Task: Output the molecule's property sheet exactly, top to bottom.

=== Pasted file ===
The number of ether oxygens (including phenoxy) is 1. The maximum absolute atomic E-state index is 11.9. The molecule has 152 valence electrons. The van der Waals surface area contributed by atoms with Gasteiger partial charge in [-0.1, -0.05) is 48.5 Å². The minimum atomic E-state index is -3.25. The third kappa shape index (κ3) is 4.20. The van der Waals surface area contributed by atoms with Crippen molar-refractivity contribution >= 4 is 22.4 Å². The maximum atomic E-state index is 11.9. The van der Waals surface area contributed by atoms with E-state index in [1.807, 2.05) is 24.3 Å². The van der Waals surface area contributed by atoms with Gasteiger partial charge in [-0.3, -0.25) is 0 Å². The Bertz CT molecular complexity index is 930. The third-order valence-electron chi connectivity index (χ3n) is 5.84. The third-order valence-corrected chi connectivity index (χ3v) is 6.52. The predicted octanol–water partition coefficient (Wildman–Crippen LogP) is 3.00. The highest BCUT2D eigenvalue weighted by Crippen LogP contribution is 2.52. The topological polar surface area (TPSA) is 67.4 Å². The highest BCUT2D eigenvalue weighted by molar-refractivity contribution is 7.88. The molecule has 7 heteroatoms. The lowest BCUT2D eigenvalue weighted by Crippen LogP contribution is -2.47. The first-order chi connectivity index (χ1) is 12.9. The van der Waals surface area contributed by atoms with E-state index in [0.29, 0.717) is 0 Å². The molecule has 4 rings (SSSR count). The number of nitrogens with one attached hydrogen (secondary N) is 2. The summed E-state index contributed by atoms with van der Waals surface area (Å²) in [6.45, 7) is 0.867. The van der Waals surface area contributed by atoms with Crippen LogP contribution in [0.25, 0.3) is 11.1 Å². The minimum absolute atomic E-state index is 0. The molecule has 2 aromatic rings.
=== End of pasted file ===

The number of ether oxygens (including phenoxy) is 1. The maximum absolute atomic E-state index is 11.9. The molecule has 152 valence electrons. The van der Waals surface area contributed by atoms with Gasteiger partial charge in [-0.1, -0.05) is 48.5 Å². The minimum atomic E-state index is -3.25. The third kappa shape index (κ3) is 4.20. The van der Waals surface area contributed by atoms with Crippen molar-refractivity contribution >= 4 is 22.4 Å². The maximum atomic E-state index is 11.9. The van der Waals surface area contributed by atoms with E-state index in [1.807, 2.05) is 24.3 Å². The van der Waals surface area contributed by atoms with Gasteiger partial charge in [-0.3, -0.25) is 0 Å². The Bertz CT molecular complexity index is 930. The third-order valence-electron chi connectivity index (χ3n) is 5.84. The third-order valence-corrected chi connectivity index (χ3v) is 6.52. The predicted octanol–water partition coefficient (Wildman–Crippen LogP) is 3.00. The highest BCUT2D eigenvalue weighted by Crippen LogP contribution is 2.52. The topological polar surface area (TPSA) is 67.4 Å². The highest BCUT2D eigenvalue weighted by molar-refractivity contribution is 7.88. The molecule has 7 heteroatoms. The lowest BCUT2D eigenvalue weighted by Crippen LogP contribution is -2.47. The first-order chi connectivity index (χ1) is 12.9. The van der Waals surface area contributed by atoms with E-state index in [0.29, 0.717) is 0 Å². The molecule has 4 rings (SSSR count). The number of nitrogens with one attached hydrogen (secondary N) is 2. The summed E-state index contributed by atoms with van der Waals surface area (Å²) in [6.45, 7) is 0.867. The van der Waals surface area contributed by atoms with Crippen LogP contribution in [0.25, 0.3) is 11.1 Å². The minimum absolute atomic E-state index is 0. The molecule has 2 aromatic rings.